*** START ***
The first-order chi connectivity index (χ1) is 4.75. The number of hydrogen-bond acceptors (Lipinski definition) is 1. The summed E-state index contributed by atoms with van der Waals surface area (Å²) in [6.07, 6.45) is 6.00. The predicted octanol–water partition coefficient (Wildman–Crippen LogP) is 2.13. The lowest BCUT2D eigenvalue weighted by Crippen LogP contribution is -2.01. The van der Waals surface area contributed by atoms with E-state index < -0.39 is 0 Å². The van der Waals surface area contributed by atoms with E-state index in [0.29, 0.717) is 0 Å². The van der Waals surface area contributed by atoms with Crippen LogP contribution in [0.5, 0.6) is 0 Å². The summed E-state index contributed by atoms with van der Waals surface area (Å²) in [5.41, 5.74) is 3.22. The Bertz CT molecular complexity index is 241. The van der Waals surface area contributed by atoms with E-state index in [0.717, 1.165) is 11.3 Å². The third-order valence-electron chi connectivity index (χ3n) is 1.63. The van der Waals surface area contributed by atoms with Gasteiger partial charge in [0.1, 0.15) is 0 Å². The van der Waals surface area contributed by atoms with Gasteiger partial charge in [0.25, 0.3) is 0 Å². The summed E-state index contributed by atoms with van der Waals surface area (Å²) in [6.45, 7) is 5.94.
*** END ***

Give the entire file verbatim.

The first-order chi connectivity index (χ1) is 4.75. The number of hydrogen-bond acceptors (Lipinski definition) is 1. The summed E-state index contributed by atoms with van der Waals surface area (Å²) in [6.07, 6.45) is 6.00. The predicted octanol–water partition coefficient (Wildman–Crippen LogP) is 2.13. The lowest BCUT2D eigenvalue weighted by Crippen LogP contribution is -2.01. The van der Waals surface area contributed by atoms with E-state index < -0.39 is 0 Å². The van der Waals surface area contributed by atoms with E-state index in [0.29, 0.717) is 0 Å². The van der Waals surface area contributed by atoms with Crippen LogP contribution in [0.5, 0.6) is 0 Å². The summed E-state index contributed by atoms with van der Waals surface area (Å²) in [5.41, 5.74) is 3.22. The Bertz CT molecular complexity index is 241. The van der Waals surface area contributed by atoms with E-state index in [0.717, 1.165) is 11.3 Å². The third-order valence-electron chi connectivity index (χ3n) is 1.63. The van der Waals surface area contributed by atoms with Gasteiger partial charge in [0.1, 0.15) is 0 Å². The van der Waals surface area contributed by atoms with Gasteiger partial charge in [0.25, 0.3) is 0 Å². The summed E-state index contributed by atoms with van der Waals surface area (Å²) in [6.45, 7) is 5.94.